“Less than 10% chance of success”
So we travelled over to Istanbul see the specialist at the IVF clinic. We stayed at my wife’s family home on the outskirts of the city. I asked my wife that when we go to the clinic could we go alone as her sister and Mother normally tend to tag along whenever anything medical is being considered in the family. I asked as I really didn’t want to have to do my “business” knowing the sister and Mother-in-law were in the waiting room knowing what I was doing, call me old fashioned but hey I needed to have my mind on other things and this was something private for just myself and my wife.
We had an appointment already booked before we left the UK and on the morning of it I was waiting for my good lady to be ready and noticed her sister seemed to be getting ready to go out also. I asked where was she going and my wife replied that she insisted that she was coming with us, I wasn’t impressed but I was assured that the appointment was just a preliminary meeting to discuss the procedure So I left it at that.
We arrived at the clinic, which was just off Taksim Square, scene of recent demonstrations and water cannons still evident. The building was very modern and on entering I noticed straight away a few men outside smoking and my mind concluded that they had probably completed their usefulness. Turkey as you may know is a secular country, and long may it continue to be, so I wasn’t too surprised to see women from all parts of its society and religions in and around the reception area. We checked in and were told to wait in the coffee shop area until we were called. Women are the same all over the world and they love a gossip and listening in to others conversations and it wasn’t long before my wife and her sister were whispering to each other and translating to me the life stories of other hopeful women in the waiting area, the men were either reading newspapers or making their excuses and going out for another cigarette.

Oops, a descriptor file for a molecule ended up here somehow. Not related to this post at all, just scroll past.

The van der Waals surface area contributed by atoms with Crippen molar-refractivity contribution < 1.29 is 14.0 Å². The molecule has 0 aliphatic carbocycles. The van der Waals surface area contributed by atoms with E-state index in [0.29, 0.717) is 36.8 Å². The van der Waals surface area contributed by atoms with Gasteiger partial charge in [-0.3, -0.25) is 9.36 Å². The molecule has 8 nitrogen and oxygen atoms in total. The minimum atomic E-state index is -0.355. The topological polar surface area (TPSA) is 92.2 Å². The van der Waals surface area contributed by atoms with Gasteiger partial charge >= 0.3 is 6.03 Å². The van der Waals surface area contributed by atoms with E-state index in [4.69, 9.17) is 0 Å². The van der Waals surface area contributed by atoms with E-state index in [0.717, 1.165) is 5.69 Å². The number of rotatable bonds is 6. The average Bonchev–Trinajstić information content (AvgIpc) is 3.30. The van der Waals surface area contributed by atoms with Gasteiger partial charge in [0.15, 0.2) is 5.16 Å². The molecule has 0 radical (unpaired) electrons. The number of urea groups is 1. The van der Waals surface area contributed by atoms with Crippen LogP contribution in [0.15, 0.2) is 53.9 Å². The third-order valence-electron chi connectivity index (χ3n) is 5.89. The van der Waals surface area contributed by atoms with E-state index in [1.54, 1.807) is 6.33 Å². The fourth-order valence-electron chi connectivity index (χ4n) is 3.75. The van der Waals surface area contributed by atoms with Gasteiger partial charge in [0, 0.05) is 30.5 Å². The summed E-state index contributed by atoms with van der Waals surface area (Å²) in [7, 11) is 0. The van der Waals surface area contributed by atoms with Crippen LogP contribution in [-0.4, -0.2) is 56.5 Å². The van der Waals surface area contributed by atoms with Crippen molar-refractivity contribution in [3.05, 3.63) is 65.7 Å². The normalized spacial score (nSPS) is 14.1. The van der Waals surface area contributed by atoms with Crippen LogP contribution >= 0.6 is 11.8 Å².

After about 45 minutes we were called in and again the sister tagged along much to my dismay but I didn’t say anything as this was going to be just a prelim appointment, wasn’t it? Just outside the doctors office was a wall filled with photographs of babies, a very impressive mural to his and the clinics success. We were greeted by a smiling middle aged man who looked like a jovial and less threatening version of Saddam Hussain. His English was very good and he started to explain to us both (in English much to the annoyance of the sister in law) what the procedure entailed. Even if the couple were younger than us, healthier than us and had everything required for IVF (ie plenty of eggs and swimmers) then the success rate was just over 20%. For us, with the problems both my wife and I had explained to him, the chance of success was less than 10%. Now I’m not a gambling man but I knew those odds were not good.
The doctor started to speak in Turkish to my wife and I could see her sister beginning to smirk slightly and looking at me, then the translation……it seemed that I was expected to make a deposit (and I don’t mean a down payment) there and then and before I could say I had a headache or can we have a romantic kebab first, the doctor leaned over his desk and said in slightly sleezy Del Boy Turkish voice “We have dvd’s to suit every need” followed by a wink! (and I did mean wink).
So I was led away from the smirking sister-in-law and my apologetic looking wife to an hotel like room without a bed or window but consisted of an armchair (slightly threadbare) and fairly modern flatscreen TV, with some dvd’s to the side and a shower room. The Manuel like attendant showed me in and left me with a couple of towels and a plastic container with a screw lid. I said I’ll never fill that up in one go, but this went on deaf ears as he couldn’t speak a word of sarcasm.
Then I was on my own….
To be continued……in the meantime here’s a photo of a frogman wearing cricket gear. This was the first photograph I took as a freelance and sold it to the local paper that had made me redundant a few days before…..it’s suppose to signify the start of the cricket season and the usual weather problems associated with that sport.